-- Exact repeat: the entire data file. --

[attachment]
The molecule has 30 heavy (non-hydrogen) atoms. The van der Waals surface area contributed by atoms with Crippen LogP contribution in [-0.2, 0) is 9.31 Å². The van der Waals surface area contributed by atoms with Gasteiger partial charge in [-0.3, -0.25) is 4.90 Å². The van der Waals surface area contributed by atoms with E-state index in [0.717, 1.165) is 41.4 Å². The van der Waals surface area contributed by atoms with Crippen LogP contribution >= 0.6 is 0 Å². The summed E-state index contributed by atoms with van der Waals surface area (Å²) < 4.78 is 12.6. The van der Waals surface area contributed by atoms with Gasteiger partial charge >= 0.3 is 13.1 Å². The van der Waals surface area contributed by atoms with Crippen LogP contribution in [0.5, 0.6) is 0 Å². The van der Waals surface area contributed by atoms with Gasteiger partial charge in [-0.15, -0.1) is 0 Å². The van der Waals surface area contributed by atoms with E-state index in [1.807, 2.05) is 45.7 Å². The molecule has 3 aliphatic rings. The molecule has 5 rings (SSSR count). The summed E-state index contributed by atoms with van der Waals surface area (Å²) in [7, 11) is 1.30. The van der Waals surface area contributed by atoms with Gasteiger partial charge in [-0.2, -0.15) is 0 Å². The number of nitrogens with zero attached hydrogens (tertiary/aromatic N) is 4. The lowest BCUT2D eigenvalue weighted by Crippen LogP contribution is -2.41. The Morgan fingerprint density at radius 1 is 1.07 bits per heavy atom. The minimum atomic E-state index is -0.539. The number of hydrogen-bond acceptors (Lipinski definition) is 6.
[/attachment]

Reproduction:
The molecule has 30 heavy (non-hydrogen) atoms. The van der Waals surface area contributed by atoms with Crippen LogP contribution in [-0.2, 0) is 9.31 Å². The van der Waals surface area contributed by atoms with Gasteiger partial charge in [-0.3, -0.25) is 4.90 Å². The van der Waals surface area contributed by atoms with E-state index in [0.717, 1.165) is 41.4 Å². The van der Waals surface area contributed by atoms with Crippen LogP contribution >= 0.6 is 0 Å². The summed E-state index contributed by atoms with van der Waals surface area (Å²) < 4.78 is 12.6. The van der Waals surface area contributed by atoms with Gasteiger partial charge >= 0.3 is 13.1 Å². The van der Waals surface area contributed by atoms with Crippen LogP contribution in [0.5, 0.6) is 0 Å². The van der Waals surface area contributed by atoms with Gasteiger partial charge in [-0.15, -0.1) is 0 Å². The van der Waals surface area contributed by atoms with E-state index in [1.807, 2.05) is 45.7 Å². The molecule has 3 aliphatic rings. The molecule has 5 rings (SSSR count). The summed E-state index contributed by atoms with van der Waals surface area (Å²) in [7, 11) is 1.30. The van der Waals surface area contributed by atoms with Gasteiger partial charge in [-0.2, -0.15) is 0 Å². The number of nitrogens with zero attached hydrogens (tertiary/aromatic N) is 4. The lowest BCUT2D eigenvalue weighted by Crippen LogP contribution is -2.41. The Morgan fingerprint density at radius 1 is 1.07 bits per heavy atom. The minimum atomic E-state index is -0.539. The number of hydrogen-bond acceptors (Lipinski definition) is 6.